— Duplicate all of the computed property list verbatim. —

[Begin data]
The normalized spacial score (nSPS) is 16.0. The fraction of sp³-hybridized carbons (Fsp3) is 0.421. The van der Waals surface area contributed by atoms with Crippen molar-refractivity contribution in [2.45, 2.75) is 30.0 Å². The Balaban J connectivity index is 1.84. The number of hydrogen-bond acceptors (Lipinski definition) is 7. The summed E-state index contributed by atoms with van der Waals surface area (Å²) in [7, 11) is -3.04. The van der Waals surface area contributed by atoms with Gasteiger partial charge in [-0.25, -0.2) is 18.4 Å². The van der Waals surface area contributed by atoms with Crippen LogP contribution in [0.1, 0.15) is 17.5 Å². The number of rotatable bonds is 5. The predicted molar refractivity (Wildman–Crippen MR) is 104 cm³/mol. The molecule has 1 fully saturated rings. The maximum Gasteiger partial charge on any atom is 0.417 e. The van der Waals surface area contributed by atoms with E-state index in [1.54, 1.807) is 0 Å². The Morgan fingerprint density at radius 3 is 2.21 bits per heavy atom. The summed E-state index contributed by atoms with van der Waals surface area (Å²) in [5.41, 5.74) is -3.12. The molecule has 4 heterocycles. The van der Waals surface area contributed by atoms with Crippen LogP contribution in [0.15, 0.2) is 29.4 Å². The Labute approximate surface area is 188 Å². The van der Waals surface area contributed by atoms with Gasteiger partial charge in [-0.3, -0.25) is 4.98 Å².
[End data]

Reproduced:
The normalized spacial score (nSPS) is 16.0. The fraction of sp³-hybridized carbons (Fsp3) is 0.421. The van der Waals surface area contributed by atoms with Crippen molar-refractivity contribution in [2.45, 2.75) is 30.0 Å². The Balaban J connectivity index is 1.84. The number of hydrogen-bond acceptors (Lipinski definition) is 7. The summed E-state index contributed by atoms with van der Waals surface area (Å²) in [7, 11) is -3.04. The van der Waals surface area contributed by atoms with Gasteiger partial charge in [-0.25, -0.2) is 18.4 Å². The van der Waals surface area contributed by atoms with Crippen LogP contribution in [0.1, 0.15) is 17.5 Å². The number of rotatable bonds is 5. The predicted molar refractivity (Wildman–Crippen MR) is 104 cm³/mol. The molecule has 1 fully saturated rings. The maximum Gasteiger partial charge on any atom is 0.417 e. The van der Waals surface area contributed by atoms with E-state index in [1.54, 1.807) is 0 Å². The Morgan fingerprint density at radius 3 is 2.21 bits per heavy atom. The summed E-state index contributed by atoms with van der Waals surface area (Å²) in [5.41, 5.74) is -3.12. The molecule has 4 heterocycles. The van der Waals surface area contributed by atoms with Crippen LogP contribution in [0.15, 0.2) is 29.4 Å². The Labute approximate surface area is 188 Å². The van der Waals surface area contributed by atoms with Gasteiger partial charge in [-0.3, -0.25) is 4.98 Å².